Being "Christian" - What's The Criteria?
I was having a great conversation the other day with Dr. Lewis Duncan, President of Rollins College here in Winter Park, Florida. We were discussing matters of faith and he brought up the topic of what it is that defines being "Christian." It was a great discussion, and it brought up some really great questions.
When we hear someone say they are a "Christian," what does that mean, exactly? What kind of believer comes to mind when the word "Christian" is used? Is it a mainstream Catholic or Protestant, or something/someone else?
There is most certainly a good deal of discussion to be had amongst faith traditions in our country about what a "true Christian" is. I know, for instance, that there are some who would argue that my particular denomination isn't truly Christian, and that our churches aren't "real" churches....whatever that means to them. I've long since gotten past being offended by such statements, but I still get them.
Christian is a heavy word, and it absolutely means different things to different people.
For me, I go to good 'ol Merriam Webster: a Christian is "a person who believes in the teachings of Jesus."
That's a good start - then what?
Well, that's another messy area: what is the primary message of Jesus' teachings? Is it about believing in him as the only way to get to heaven (whatever that is means to you)? Is it about making sure everyone else knows Jesus in the same way so they can be "Saved?" Is it about living life in a lovingly sacrificial way for the sake of others? Is it about social justice and being an advocate for those who have no voice - especially the poor and the alienated? Is it about forgiveness, grace and empathy, or is it about judgement, guilt and fear?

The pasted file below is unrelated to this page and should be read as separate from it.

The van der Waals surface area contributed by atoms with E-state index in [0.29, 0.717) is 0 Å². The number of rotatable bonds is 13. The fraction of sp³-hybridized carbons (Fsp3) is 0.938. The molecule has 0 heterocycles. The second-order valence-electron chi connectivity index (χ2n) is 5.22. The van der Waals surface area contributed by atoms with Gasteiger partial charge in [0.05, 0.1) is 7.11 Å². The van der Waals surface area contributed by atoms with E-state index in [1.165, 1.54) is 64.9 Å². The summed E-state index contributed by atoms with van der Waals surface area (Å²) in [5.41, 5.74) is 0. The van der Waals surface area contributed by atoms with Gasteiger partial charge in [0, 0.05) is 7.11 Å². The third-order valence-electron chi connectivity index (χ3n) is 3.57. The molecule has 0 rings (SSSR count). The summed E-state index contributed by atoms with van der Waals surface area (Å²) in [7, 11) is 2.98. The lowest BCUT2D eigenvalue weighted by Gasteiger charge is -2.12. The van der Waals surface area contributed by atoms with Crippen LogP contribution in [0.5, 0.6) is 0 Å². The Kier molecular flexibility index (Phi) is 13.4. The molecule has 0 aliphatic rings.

Is it all of them?
I think where people fall on those answers has a lot to do with how they come to their personal sense of faith and what kind of community of believers resonates with them. I know for me, my life-long experience of church has informed me deeply about a Jesus rooted in Love - a love for all people; especially those society deems as "The Other."
Hence, for me, the scripture that speaks most profoundly to me about what it is to be a Christian is Jesus' "Love Commandment" that appears in the 13th chapter of the Gospel of John. Jesus lets his closest circle know that from now on, people will know that someone is a follower of Jesus by the ways in which they love others: the way Jesus loved them.
From Jesus' own words, then: the criteria for being known as a Christian is to be able to love as Jesus loved; particularly the way he loved his closest friends.
So how did Jesus love? With patience, understanding, forgiveness, grace, empathy and without bounds - especially for those whom no one else would love. We see God's love in and through Jesus' love...and then Jesus bids us to do the same as people who would claim to follow him.
That, for me, is the foundation of all else when it comes to Jesus: that we strive to love one another as he loved those in his life and ministry. Everything else stems from that central foundation of love...and that one foundation can take a lifetime to build in an authentic and genuine way. If we take it seriously, it is a daunting and sometimes seemingly impossible task because it calls upon us to love what seems unloveable, and to accept people as they are even when they are vastly different from ourselves on a whole host of levels.
So how about it, Christians? To paraphrase the hymn, do they know we are Christians by our love?